October, 2015


Do you love our Ynys-hir nature reserve? Share your thoughts with the community. Or if you're thinking about visiting and would like to find out more, ask away!


  • Autumn High Tides - Come and see the Waders!

    RSPB Ynys-hir: Autumn high tides over the last couple of days and the first of the Wetland Bird Surveys (WEBS) Dave our Site manager has the reserve section to count and here are some of his highlights seen from Ynys Feurig hide where we have recently being undertaking work to extend the scrape and pool area. 
    1100 teal, 320 curlew, 82 redshank, 77 dunlin 2 greenshank and a spotted redshank. The high tides continue over the next few days, and a visit out to the hides within 2 hours of high tide could give you the opportunity - high tide Sunday 11.02am.

  • Seasonal changes...

    The last few weeks the weather has been stunningly beautiful here in Mid Wales, marking the return of children to school and the change of season from summer to autumn. Many things happen on the reserve at this time of year – we have said” goodbye” and “bon voyage” to Joe and Christelle, our 6 month summer interns who head off to Lake Vyrnwy reserve,  and welcome Roz and Dave who will be with us for the next six months over the Winter.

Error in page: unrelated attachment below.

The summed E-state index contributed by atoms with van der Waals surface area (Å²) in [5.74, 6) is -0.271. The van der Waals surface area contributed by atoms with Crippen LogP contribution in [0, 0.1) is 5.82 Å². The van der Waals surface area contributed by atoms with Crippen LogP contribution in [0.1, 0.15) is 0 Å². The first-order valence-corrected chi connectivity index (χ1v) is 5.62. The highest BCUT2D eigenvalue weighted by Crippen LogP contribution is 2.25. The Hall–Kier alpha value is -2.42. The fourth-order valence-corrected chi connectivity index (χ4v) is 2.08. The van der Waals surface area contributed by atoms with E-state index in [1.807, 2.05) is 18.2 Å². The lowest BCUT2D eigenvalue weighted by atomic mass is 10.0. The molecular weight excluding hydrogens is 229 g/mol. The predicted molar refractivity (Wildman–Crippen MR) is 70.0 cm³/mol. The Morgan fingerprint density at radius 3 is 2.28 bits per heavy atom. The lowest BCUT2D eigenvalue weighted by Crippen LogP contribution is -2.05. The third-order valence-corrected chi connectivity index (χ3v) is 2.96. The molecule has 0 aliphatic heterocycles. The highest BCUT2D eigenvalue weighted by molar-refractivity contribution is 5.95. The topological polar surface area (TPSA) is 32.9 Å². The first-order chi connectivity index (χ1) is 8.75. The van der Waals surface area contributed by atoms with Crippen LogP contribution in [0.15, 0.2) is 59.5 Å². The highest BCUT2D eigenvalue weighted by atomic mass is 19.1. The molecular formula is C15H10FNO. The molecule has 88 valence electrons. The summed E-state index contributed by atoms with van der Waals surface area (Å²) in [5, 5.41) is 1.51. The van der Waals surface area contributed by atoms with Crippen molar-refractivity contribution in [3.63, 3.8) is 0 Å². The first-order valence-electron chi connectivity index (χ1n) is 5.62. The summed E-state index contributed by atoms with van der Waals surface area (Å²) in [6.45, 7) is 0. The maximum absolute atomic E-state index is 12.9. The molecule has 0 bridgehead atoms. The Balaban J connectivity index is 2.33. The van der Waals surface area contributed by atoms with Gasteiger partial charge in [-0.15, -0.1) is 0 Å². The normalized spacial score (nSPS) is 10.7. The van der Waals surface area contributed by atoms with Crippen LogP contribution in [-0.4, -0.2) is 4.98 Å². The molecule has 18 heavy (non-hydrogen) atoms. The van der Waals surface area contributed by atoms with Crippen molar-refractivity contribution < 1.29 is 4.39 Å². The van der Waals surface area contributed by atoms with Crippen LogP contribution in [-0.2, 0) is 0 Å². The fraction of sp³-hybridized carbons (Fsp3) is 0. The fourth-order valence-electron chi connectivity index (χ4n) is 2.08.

As our summer visiting birds head off for warmer climates to the south, our winter visitors are beginning to arrive on the estuary saltmarsh and lowland wet grasslands. Already teal numbers are up to over 400, the barnacle geese arrived in early September and flocks of wigeon are on the increase. The next few weeks should see their numbers boosted along with the arrival of wintering lapwing, golden plover and Greenland White fronted geese.

    Numbers may not yet be high but our visitors are having wonderful days walking the paths and taking in the autumn hues as the trees begin to turn into a kaleidoscope of oranges, yellows and browns.

    Those with both the time and the patience have been rewarded with great views of kingfishers, little egrets and kestrel.

    Photo by Keith Roberts

    The change in the season also marks the change in focus for the work of the conservation staff. As we move into autumn and winter, management work can begin. This has started with an area of Covert Du having been coppiced to create habitat diversity, whilst the wet scrape in front of Ynys Feurig hide being extended. The hope here is that with a larger wet area nearer the hide, visitors can enjoy closer better views of birds on these wet fields.

    Photo by Keith Roberts

    Extending Scrape at Ynys Feurig